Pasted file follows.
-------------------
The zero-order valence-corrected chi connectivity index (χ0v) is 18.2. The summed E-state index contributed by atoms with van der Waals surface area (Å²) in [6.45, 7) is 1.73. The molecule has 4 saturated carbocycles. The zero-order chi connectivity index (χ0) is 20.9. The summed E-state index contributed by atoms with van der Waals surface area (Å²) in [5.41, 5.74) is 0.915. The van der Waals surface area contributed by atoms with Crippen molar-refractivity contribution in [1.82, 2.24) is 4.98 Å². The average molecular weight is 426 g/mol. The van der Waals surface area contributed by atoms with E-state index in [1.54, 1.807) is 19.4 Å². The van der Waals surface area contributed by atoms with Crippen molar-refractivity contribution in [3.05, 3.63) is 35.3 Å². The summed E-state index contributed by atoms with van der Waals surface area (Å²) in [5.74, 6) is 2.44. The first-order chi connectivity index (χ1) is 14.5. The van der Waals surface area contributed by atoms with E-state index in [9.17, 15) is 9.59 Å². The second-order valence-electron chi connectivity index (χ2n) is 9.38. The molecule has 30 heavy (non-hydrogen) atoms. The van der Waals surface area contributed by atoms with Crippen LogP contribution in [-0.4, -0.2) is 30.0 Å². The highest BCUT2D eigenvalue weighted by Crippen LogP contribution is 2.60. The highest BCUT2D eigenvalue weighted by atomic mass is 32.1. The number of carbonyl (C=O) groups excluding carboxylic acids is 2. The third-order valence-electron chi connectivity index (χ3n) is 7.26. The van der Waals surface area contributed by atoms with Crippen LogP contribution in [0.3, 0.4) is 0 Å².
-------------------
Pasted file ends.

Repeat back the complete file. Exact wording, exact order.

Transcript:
The zero-order valence-corrected chi connectivity index (χ0v) is 18.2. The summed E-state index contributed by atoms with van der Waals surface area (Å²) in [6.45, 7) is 1.73. The molecule has 4 saturated carbocycles. The zero-order chi connectivity index (χ0) is 20.9. The summed E-state index contributed by atoms with van der Waals surface area (Å²) in [5.41, 5.74) is 0.915. The van der Waals surface area contributed by atoms with Crippen molar-refractivity contribution in [1.82, 2.24) is 4.98 Å². The average molecular weight is 426 g/mol. The van der Waals surface area contributed by atoms with E-state index in [1.54, 1.807) is 19.4 Å². The van der Waals surface area contributed by atoms with Crippen molar-refractivity contribution in [3.05, 3.63) is 35.3 Å². The summed E-state index contributed by atoms with van der Waals surface area (Å²) in [5.74, 6) is 2.44. The first-order chi connectivity index (χ1) is 14.5. The van der Waals surface area contributed by atoms with E-state index in [9.17, 15) is 9.59 Å². The second-order valence-electron chi connectivity index (χ2n) is 9.38. The molecule has 30 heavy (non-hydrogen) atoms. The van der Waals surface area contributed by atoms with Crippen LogP contribution in [-0.4, -0.2) is 30.0 Å². The highest BCUT2D eigenvalue weighted by Crippen LogP contribution is 2.60. The highest BCUT2D eigenvalue weighted by atomic mass is 32.1. The number of carbonyl (C=O) groups excluding carboxylic acids is 2. The third-order valence-electron chi connectivity index (χ3n) is 7.26. The van der Waals surface area contributed by atoms with Crippen LogP contribution in [0.3, 0.4) is 0 Å².